Perry
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Perry

Barry, I think there is a distinct difference in expectations of the current generation of practitioners and the newer grads/applicants. When I and my colleagues attended med school and did residency, we were training for assessing, diagnosing and treating individual patients. We had some autonomy, although at that time HMOs were the rage and managed care was beginning to creep into the physician-patient relationship. Over the course of the last 5-10 years, being a physician has evolved into becoming a data-entry clerk, with more stringent requirements and strictures that take away from the physician-patient encounter, and in my opinion actually… Read more »

Perry
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Perry

Barry,
You might find this essay interesting:

http://www.kevinmd.com/blog/2016/10/art-medicine-dead.html

Barry Carol
Member
Barry Carol

Thanks Perry for your insight and perspective. The blog post you linked to is very interesting as well. I’m curious about what you and your colleagues think about the growth in the number of NP’s, their willingness, through training, to follow rules and protocols and the increasing political pressure in many states to allow them to practice at the top of their license without direct physician supervision. Nurse hotlines operated by health insurance companies are also increasingly prevalent. Is all of this good, bad or indifferent as far as you can tell and do you see it as an attempt… Read more »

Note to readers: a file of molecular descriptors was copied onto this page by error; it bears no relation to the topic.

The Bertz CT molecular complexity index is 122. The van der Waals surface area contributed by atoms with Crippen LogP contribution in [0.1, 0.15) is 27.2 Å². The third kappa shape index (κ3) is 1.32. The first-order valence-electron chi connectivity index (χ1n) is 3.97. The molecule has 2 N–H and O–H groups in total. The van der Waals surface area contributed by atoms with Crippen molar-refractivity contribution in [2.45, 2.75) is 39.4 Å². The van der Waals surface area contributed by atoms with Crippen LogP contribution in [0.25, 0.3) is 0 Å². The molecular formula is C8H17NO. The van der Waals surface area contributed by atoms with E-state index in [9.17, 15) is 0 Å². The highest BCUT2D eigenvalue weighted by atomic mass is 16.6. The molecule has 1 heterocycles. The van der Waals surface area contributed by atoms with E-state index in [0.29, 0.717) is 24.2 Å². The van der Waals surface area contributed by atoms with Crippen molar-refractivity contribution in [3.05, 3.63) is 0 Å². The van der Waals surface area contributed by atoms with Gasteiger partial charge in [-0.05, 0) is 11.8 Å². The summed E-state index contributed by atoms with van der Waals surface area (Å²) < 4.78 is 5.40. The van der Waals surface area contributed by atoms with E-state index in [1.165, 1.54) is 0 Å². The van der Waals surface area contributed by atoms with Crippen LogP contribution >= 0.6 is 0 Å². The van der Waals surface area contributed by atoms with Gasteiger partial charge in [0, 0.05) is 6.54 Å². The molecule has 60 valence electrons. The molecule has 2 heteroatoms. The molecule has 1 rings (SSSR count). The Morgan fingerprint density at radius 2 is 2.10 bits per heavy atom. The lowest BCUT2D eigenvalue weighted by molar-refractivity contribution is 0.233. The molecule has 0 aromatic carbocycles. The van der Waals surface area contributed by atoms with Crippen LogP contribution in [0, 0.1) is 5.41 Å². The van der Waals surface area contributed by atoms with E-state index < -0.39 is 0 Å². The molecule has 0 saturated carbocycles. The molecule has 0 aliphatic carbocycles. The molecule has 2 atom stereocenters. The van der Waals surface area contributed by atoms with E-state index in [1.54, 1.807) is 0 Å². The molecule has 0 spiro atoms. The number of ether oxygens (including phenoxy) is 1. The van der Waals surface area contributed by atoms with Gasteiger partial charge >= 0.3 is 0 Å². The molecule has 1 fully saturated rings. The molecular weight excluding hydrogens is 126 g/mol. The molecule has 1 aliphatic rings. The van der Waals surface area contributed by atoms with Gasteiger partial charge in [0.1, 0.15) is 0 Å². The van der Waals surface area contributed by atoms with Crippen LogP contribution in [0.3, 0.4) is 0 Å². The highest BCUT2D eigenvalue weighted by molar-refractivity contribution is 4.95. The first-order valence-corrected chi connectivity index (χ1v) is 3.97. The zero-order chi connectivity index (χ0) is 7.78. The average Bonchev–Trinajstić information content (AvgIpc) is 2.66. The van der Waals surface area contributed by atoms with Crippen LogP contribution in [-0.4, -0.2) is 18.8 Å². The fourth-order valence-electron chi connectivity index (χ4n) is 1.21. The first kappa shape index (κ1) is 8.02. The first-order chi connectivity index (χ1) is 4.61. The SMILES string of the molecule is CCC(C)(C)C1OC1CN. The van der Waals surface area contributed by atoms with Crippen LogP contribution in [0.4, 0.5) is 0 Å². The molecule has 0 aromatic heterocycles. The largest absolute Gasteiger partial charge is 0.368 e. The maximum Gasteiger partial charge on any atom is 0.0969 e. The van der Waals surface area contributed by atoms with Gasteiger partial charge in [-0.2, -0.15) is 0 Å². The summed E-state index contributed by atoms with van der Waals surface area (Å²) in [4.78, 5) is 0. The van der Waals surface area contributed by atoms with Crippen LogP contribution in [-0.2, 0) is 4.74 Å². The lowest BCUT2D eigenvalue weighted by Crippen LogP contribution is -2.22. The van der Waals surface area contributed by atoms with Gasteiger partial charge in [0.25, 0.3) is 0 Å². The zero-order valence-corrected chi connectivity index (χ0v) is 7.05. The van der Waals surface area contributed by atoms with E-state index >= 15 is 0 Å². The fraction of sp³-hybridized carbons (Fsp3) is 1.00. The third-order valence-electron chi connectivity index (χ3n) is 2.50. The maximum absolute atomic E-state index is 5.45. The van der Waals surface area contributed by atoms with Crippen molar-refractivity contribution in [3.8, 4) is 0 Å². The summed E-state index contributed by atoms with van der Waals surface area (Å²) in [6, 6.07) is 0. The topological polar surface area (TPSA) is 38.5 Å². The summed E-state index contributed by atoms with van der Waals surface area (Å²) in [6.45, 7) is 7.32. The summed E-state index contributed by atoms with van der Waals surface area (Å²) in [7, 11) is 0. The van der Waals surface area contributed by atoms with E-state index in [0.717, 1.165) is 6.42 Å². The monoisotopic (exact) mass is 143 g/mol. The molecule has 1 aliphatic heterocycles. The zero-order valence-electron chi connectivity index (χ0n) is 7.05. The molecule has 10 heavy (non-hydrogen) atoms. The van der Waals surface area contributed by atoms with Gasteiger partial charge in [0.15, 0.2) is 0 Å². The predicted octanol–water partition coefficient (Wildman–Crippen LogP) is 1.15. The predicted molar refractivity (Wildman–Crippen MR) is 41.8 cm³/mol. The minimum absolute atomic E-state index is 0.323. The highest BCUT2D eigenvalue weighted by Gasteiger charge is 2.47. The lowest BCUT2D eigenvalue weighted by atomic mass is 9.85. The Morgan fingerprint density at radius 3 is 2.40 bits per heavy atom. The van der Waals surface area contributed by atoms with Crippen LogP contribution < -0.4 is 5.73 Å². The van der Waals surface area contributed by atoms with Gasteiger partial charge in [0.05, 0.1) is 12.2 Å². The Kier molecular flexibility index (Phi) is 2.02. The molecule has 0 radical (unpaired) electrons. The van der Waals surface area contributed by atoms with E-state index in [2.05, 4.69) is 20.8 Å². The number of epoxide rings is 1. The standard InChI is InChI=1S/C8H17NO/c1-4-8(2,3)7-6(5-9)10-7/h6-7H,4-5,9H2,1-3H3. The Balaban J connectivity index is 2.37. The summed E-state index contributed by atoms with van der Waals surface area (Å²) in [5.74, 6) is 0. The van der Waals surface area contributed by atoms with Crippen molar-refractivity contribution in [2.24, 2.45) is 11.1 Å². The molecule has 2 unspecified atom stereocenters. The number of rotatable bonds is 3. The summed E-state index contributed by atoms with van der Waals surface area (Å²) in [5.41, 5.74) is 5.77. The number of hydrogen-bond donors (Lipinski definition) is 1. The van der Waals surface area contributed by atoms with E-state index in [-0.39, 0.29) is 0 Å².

Perry
Member
Perry

I have worked with both PAs and NPs and respect their appropriate use. As with MDs there are good ones and bad ones. While I don’t have any problems with them being used collaboratively, I do have a big problem with NPs being totally independent. For one, you are correct, medicine has more chance of becoming “cookbook”, although I think it’s headed that way anyway. Secondly, what’s the use of someone going through all the years of med school and residency, plus MoC and taking tests every ten years, when one could get NP certified for much less time and… Read more »

Barry Carol
Member
Barry Carol

Sounds reasonable to me.

Nortin Hadler
Member
Nortin Hadler

Dear Niran. I hear and share your plaint. All we can hope is that all is not lost: http://www.necn.com/on-air/as-seen-on/WEB-the-take-a_NECN-398292291.html
Nortin Hadler

Niran Al-Agba
Member

All is not lost. Our patients and ourselves hold the power to change this system and its disastrous misdirection. The time is coming– my hope is we recognize the moment, step up, and take control of what ails us. Thank you for reading and commenting. Wow! 5 board certs; I am impressed.